Non-patent Document 22: Kimoto, M., Endo, M., Mitsui, T., Okuni, T., Hirao, I. & Yokoyama, S. (2004) Site-specific incorporation of a photo-crosslinking component into RNA by T7 transcription mediated by unnatural base pairs., Chem. Biol., 11, 47-55.

Non-patent Document 23: Tuschl, T., Gohlke, C., Jovin, T. M., Westhof, E. & Eckstein, F. (1994) A three-dimensional model for the hammerhead ribozyme based on fluorescence measurements., Science, 266, 785-789.

Non-patent Document 24: Logsdon, N., Lee, C. G. & Harper, J. W. (1992) Selective 5′ modification of T7 RNA polymerase transcripts., Anal. Biochem., 205, 36-41.

Non-patent Document 25: Misra, A., Mishra, S. & Misra, K. (2004) Synthesis and fluorescence studies of multiple labeled oligonucleotides containing dansyl fluorophore covalently attached at 2′-terminus of cytidine via carbamate linkage., Bioconjugate Chem., 15, 638-646.

Non-patent Document 26: Gibson, U. E., Heid, C. A. & Williams, P. M. (1996) A novel method for real time quantitative RT-PCR., Genome Res., 6, 995-1001.

Non-patent Document 27: Chehab, F. F. & Kan, Y. W. (1989) Detection of specific DNA sequences by fluorescence amplification: a color complementation assay., Proc. Natl. Acad. Sci. USA, 86, 9178-9182.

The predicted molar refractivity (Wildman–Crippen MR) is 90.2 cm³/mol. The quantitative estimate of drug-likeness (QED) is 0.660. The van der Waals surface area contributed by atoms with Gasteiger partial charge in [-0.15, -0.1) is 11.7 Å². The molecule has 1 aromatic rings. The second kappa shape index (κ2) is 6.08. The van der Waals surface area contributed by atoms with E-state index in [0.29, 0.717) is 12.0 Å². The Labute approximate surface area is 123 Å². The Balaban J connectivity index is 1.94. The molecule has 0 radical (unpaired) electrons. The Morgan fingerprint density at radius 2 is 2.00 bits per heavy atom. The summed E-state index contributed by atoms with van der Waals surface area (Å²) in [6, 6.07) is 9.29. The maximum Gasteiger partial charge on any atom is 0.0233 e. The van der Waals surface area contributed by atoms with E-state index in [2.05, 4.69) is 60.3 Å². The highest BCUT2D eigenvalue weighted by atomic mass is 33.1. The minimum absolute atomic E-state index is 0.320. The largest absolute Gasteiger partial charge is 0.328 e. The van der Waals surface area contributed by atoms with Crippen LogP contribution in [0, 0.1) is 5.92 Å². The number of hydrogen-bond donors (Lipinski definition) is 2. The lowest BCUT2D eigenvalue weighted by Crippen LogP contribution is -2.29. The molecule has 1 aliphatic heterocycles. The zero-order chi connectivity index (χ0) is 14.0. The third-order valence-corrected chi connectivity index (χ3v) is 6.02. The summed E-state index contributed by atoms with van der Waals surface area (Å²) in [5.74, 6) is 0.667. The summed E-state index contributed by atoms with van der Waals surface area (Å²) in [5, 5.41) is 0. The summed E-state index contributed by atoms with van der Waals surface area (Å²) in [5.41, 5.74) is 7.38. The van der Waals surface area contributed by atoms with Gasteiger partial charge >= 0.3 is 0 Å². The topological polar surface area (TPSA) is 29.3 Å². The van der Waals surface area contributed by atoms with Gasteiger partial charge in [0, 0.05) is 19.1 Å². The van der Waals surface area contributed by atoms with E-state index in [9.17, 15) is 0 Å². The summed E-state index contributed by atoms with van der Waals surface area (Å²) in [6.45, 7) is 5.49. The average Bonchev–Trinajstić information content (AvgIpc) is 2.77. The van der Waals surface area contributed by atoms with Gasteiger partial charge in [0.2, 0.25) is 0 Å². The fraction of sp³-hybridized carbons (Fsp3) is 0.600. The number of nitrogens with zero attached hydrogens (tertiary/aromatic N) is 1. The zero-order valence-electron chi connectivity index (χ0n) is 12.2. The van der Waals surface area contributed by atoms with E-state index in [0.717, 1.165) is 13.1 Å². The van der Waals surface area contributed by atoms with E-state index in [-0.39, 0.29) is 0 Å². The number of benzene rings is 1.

Non-patent Document 28: Tyagi, S. & Kramer, F. R. (1996) Molecular beacons: probes that fluoresce upon hybridization., Nat. Biotechnol., 14, 303-308.

Non-patent Document 29: Boguszewska-Chachulska, A. M., Krawczyk, M., Stankiewicz, A., Gozdek, A., Haenni, A. L. & Strokovskaya, L. (2004) Direct fluorometric measurement of hepatitis C virus helicase activity., FEBS Lett., 567, 253-258.

Non-patent Document 30: Bernacchi, S. & Mely, Y. (2001) Exciton interaction in molecular beacons: a sensitive sensor for short range modifications of the nucleic acid structure., Nucleic Acids Res., 29, e62.

Non-patent Document 31: Qin, P. Z. & Pyle, A. M. (1999) Site-specific labeling of RNA with fluorophores and other structural probes., Methods, 18, 60-70.

Non-patent Document 32: Walter, N. G. (2001) Structural dynamics of catalytic RNA highlighted by fluorescence resonance energy transfer., Methods, 25, 19-30.

Non-patent Document 33: Klostermeier, D. & Millar, D. P. (2001) RNA conformation and folding studied with fluorescence resonance energy transfer., Methods, 23, 240-254.

Non-patent Document 34: Watrob, H. M., Pan, C. P. & Barkley, M. D. (2003) Two-step FRET as a structural tool., J. Am. Chem. Soc., 125, 7336-7343.

Non-patent Document 35: Mergny, J. L., Boutorine, A. S., Garestier, T., Belloc, F., Rougee, M., Bulychev, N. V., Koskin, A. A., Bourson, J., Lebedev, A. V., Valeur, B., Thuong, N. T. & Helene, C. (1994) Fluorescence energy transfer as a probe for nucleic acid structures and sequences., Nucleic Acids Res., 22, 920-928.